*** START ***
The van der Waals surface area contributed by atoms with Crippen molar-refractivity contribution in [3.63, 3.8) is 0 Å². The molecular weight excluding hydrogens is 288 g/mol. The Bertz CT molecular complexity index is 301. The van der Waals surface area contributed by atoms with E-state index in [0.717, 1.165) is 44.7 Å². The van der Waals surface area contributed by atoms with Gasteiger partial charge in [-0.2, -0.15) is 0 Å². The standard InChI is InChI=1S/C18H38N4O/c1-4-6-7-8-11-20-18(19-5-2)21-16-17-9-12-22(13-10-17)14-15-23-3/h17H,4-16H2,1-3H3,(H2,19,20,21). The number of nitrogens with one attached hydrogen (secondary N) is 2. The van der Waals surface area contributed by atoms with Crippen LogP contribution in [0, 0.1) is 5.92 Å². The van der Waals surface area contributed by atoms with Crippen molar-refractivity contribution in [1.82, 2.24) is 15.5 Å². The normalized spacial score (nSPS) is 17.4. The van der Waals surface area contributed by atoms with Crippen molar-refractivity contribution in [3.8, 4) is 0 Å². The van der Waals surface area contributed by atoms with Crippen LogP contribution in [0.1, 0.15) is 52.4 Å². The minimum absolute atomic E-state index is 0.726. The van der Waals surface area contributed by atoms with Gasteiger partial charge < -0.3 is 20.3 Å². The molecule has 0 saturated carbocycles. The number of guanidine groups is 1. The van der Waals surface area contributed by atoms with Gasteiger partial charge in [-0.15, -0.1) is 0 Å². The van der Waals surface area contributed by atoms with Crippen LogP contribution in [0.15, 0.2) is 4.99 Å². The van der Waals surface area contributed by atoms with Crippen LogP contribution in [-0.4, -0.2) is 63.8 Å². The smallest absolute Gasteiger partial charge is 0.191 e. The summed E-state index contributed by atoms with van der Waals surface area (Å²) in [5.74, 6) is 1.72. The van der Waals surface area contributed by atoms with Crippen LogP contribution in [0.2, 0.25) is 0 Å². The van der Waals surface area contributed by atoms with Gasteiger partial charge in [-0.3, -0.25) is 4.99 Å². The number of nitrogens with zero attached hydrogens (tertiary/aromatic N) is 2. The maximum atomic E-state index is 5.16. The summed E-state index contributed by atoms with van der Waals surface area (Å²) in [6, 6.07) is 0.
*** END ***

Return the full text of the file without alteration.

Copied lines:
The van der Waals surface area contributed by atoms with Crippen molar-refractivity contribution in [3.63, 3.8) is 0 Å². The molecular weight excluding hydrogens is 288 g/mol. The Bertz CT molecular complexity index is 301. The van der Waals surface area contributed by atoms with E-state index in [0.717, 1.165) is 44.7 Å². The van der Waals surface area contributed by atoms with Gasteiger partial charge in [-0.2, -0.15) is 0 Å². The standard InChI is InChI=1S/C18H38N4O/c1-4-6-7-8-11-20-18(19-5-2)21-16-17-9-12-22(13-10-17)14-15-23-3/h17H,4-16H2,1-3H3,(H2,19,20,21). The number of nitrogens with one attached hydrogen (secondary N) is 2. The van der Waals surface area contributed by atoms with Crippen LogP contribution in [0, 0.1) is 5.92 Å². The van der Waals surface area contributed by atoms with Crippen molar-refractivity contribution in [1.82, 2.24) is 15.5 Å². The normalized spacial score (nSPS) is 17.4. The van der Waals surface area contributed by atoms with Crippen molar-refractivity contribution in [3.8, 4) is 0 Å². The van der Waals surface area contributed by atoms with Crippen LogP contribution in [0.1, 0.15) is 52.4 Å². The minimum absolute atomic E-state index is 0.726. The van der Waals surface area contributed by atoms with Gasteiger partial charge < -0.3 is 20.3 Å². The molecule has 0 saturated carbocycles. The number of guanidine groups is 1. The van der Waals surface area contributed by atoms with Gasteiger partial charge in [-0.15, -0.1) is 0 Å². The van der Waals surface area contributed by atoms with Crippen LogP contribution in [0.15, 0.2) is 4.99 Å². The van der Waals surface area contributed by atoms with Crippen LogP contribution in [-0.4, -0.2) is 63.8 Å². The smallest absolute Gasteiger partial charge is 0.191 e. The summed E-state index contributed by atoms with van der Waals surface area (Å²) in [5.74, 6) is 1.72. The van der Waals surface area contributed by atoms with Crippen LogP contribution in [0.2, 0.25) is 0 Å². The van der Waals surface area contributed by atoms with Gasteiger partial charge in [-0.3, -0.25) is 4.99 Å². The number of nitrogens with zero attached hydrogens (tertiary/aromatic N) is 2. The maximum atomic E-state index is 5.16. The summed E-state index contributed by atoms with van der Waals surface area (Å²) in [6, 6.07) is 0.